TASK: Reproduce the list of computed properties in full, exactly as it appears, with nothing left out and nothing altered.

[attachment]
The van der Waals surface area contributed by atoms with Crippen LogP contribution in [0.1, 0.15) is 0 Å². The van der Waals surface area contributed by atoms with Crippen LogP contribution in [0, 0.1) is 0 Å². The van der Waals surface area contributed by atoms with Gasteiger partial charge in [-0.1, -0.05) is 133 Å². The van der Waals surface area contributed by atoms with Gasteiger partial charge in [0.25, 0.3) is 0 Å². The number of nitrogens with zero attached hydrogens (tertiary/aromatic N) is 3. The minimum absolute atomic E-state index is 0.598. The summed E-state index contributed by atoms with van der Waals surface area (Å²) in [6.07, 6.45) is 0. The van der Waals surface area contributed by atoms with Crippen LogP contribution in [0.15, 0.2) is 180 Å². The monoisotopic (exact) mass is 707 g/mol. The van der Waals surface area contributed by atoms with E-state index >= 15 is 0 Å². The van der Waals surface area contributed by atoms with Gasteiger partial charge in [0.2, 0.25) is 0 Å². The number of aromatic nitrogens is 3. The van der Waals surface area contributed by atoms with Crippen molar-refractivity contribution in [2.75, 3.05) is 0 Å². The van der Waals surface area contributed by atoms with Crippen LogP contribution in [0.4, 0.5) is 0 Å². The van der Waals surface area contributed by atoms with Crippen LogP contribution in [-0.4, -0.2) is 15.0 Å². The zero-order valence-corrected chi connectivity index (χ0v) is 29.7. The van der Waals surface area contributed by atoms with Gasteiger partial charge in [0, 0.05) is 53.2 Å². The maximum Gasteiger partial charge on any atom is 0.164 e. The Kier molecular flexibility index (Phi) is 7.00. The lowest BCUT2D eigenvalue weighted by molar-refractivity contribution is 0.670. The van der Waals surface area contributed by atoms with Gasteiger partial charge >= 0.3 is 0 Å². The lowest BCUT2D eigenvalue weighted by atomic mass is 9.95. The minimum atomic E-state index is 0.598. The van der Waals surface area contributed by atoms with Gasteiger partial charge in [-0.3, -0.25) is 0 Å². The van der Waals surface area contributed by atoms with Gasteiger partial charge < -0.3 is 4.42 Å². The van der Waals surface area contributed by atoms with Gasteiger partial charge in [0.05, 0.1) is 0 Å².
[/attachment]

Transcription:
The van der Waals surface area contributed by atoms with Crippen LogP contribution in [0.1, 0.15) is 0 Å². The van der Waals surface area contributed by atoms with Crippen LogP contribution in [0, 0.1) is 0 Å². The van der Waals surface area contributed by atoms with Gasteiger partial charge in [-0.1, -0.05) is 133 Å². The van der Waals surface area contributed by atoms with Gasteiger partial charge in [0.25, 0.3) is 0 Å². The number of nitrogens with zero attached hydrogens (tertiary/aromatic N) is 3. The minimum absolute atomic E-state index is 0.598. The summed E-state index contributed by atoms with van der Waals surface area (Å²) in [6.07, 6.45) is 0. The van der Waals surface area contributed by atoms with Crippen LogP contribution in [0.15, 0.2) is 180 Å². The monoisotopic (exact) mass is 707 g/mol. The van der Waals surface area contributed by atoms with E-state index >= 15 is 0 Å². The van der Waals surface area contributed by atoms with Gasteiger partial charge in [0.2, 0.25) is 0 Å². The number of aromatic nitrogens is 3. The van der Waals surface area contributed by atoms with Crippen molar-refractivity contribution in [2.75, 3.05) is 0 Å². The van der Waals surface area contributed by atoms with Crippen LogP contribution in [0.4, 0.5) is 0 Å². The van der Waals surface area contributed by atoms with Crippen LogP contribution in [-0.4, -0.2) is 15.0 Å². The zero-order valence-corrected chi connectivity index (χ0v) is 29.7. The van der Waals surface area contributed by atoms with Gasteiger partial charge in [0, 0.05) is 53.2 Å². The maximum Gasteiger partial charge on any atom is 0.164 e. The Kier molecular flexibility index (Phi) is 7.00. The lowest BCUT2D eigenvalue weighted by molar-refractivity contribution is 0.670. The van der Waals surface area contributed by atoms with Gasteiger partial charge >= 0.3 is 0 Å². The lowest BCUT2D eigenvalue weighted by atomic mass is 9.95. The minimum atomic E-state index is 0.598. The van der Waals surface area contributed by atoms with Gasteiger partial charge in [-0.3, -0.25) is 0 Å². The van der Waals surface area contributed by atoms with Gasteiger partial charge < -0.3 is 4.42 Å². The van der Waals surface area contributed by atoms with Gasteiger partial charge in [0.05, 0.1) is 0 Å².